Turns out in the first halcyon weeks of 'New Year, new me', your brain is efficiently sabotaging your health and cost-cutting quests.
Whilst innocently perusing the shelves of your local Prêt or Tesco's your mind often scans over the multitude of information displayed, like calories, five a day stickers, iron and vitamin mentions, straight to, yep, you guessed it, the price.
Your silly brain assumes that expensive = healthy.
You skip straight past the cheaper, more nutritious options, calling to you with their delicious fibrousness, onto the pricey choice, probably full to the brim with simple carbs and refined sugar.
This is all according to the Journal of Consumer Research who tell us that we use 'heuristics' to make daily decisions.
Heuristics are simple rules which we apply to situations to help with decision making.
Heuristics help us because the brain gets too tired (poor brain) making in-depth and informed decisions all the time, so it needs a shortcut.
The problem is, they are built on assumptions that can often be wrong.
An example of an heuristic might be Katie Hopkin's statement that she judges children by their names.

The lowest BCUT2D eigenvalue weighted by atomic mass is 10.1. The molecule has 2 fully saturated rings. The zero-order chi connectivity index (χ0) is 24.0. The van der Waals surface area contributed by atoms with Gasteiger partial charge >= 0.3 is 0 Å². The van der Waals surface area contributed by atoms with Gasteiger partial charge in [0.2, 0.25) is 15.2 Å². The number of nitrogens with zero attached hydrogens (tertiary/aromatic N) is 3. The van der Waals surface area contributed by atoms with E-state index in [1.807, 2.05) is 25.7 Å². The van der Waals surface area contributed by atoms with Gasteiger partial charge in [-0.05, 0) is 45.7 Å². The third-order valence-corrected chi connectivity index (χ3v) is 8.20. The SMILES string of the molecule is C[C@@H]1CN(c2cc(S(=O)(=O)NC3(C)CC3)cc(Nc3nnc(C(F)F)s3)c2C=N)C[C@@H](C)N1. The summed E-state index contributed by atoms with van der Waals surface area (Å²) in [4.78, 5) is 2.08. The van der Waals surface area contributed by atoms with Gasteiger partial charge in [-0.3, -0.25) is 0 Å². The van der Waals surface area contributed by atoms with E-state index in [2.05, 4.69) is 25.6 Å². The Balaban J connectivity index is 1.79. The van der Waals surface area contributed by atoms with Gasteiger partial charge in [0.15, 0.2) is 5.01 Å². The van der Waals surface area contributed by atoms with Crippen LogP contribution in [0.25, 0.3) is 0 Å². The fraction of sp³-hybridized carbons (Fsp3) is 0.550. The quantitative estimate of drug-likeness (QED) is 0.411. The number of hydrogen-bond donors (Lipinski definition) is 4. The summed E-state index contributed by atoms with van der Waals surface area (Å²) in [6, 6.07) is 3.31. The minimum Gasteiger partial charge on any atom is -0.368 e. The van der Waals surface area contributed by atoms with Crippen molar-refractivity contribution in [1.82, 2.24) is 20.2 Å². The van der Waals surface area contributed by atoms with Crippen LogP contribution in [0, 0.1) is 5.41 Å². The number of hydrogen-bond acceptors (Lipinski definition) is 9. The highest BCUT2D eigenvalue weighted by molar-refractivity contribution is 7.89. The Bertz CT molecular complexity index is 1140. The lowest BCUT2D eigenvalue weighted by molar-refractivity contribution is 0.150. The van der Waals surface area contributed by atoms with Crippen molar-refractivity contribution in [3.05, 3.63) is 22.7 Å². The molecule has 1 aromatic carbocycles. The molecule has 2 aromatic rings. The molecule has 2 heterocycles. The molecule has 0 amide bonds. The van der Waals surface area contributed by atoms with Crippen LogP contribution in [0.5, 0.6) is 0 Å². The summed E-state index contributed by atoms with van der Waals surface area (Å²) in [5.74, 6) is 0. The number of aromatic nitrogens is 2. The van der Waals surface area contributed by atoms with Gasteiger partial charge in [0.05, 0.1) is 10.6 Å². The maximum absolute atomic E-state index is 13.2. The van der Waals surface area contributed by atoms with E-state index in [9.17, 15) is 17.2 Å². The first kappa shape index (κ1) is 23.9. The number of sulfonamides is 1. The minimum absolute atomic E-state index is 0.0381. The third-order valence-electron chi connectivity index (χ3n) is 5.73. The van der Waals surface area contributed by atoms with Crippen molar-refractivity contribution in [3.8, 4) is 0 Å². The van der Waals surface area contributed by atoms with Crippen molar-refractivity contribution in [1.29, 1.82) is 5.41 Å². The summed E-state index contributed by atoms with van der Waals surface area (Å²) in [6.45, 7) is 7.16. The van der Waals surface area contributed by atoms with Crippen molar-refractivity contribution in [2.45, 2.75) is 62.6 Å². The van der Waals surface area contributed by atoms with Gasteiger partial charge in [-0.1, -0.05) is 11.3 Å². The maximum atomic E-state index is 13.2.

According to Katie, children with names like 'Chardonnay', 'Brooklyn' and 'Tyler' are naughty, often late and therefore a bad influence on her children.
Obviously this is an unhelpful heuristic, because Katie is associating 'working class' names (her words, not ours) with negative connotations.
This could lead to her being called 'classist', 'mean', 'ignorant' amongst other things.
As you can see heuristics can often have little or no logic to them.
Likewise, our brain assuming money means health could lead to us being lighter in the pockets and heavier on the scales.
But, no fear, we can actually work against our own heuristics.
By being more mindful and creating an awareness in our own snoozy little brains, we can actually combat our old heuristics with new ones.
By keeping the phrase 'expensive does not equal health' in your mind as you shop, or pre-planning your meals before you head over, you can do a lot to unpack the preconceived notions that help you choose what to buy.